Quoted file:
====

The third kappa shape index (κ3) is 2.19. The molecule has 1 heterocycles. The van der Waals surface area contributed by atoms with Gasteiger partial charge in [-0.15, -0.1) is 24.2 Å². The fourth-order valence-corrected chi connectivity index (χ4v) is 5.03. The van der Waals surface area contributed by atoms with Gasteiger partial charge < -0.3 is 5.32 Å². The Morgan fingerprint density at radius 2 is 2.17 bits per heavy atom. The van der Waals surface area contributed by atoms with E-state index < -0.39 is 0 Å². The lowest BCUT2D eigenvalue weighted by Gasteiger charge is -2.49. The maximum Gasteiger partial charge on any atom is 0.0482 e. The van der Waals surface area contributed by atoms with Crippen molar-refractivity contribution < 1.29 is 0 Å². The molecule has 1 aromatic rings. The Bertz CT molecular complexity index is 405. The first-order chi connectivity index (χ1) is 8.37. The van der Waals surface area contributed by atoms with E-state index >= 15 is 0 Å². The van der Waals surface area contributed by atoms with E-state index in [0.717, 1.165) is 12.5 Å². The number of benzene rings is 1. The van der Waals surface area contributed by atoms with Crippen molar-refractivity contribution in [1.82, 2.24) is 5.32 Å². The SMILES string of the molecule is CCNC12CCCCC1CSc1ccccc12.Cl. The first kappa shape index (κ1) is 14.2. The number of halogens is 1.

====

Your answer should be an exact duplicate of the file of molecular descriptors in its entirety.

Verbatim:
The third kappa shape index (κ3) is 2.19. The molecule has 1 heterocycles. The van der Waals surface area contributed by atoms with Gasteiger partial charge in [-0.15, -0.1) is 24.2 Å². The fourth-order valence-corrected chi connectivity index (χ4v) is 5.03. The van der Waals surface area contributed by atoms with Gasteiger partial charge < -0.3 is 5.32 Å². The Morgan fingerprint density at radius 2 is 2.17 bits per heavy atom. The van der Waals surface area contributed by atoms with E-state index < -0.39 is 0 Å². The lowest BCUT2D eigenvalue weighted by Gasteiger charge is -2.49. The maximum Gasteiger partial charge on any atom is 0.0482 e. The van der Waals surface area contributed by atoms with Crippen molar-refractivity contribution < 1.29 is 0 Å². The molecule has 1 aromatic rings. The Bertz CT molecular complexity index is 405. The first-order chi connectivity index (χ1) is 8.37. The van der Waals surface area contributed by atoms with E-state index >= 15 is 0 Å². The van der Waals surface area contributed by atoms with E-state index in [0.717, 1.165) is 12.5 Å². The number of benzene rings is 1. The van der Waals surface area contributed by atoms with Crippen molar-refractivity contribution in [1.82, 2.24) is 5.32 Å². The SMILES string of the molecule is CCNC12CCCCC1CSc1ccccc12.Cl. The first kappa shape index (κ1) is 14.2. The number of halogens is 1.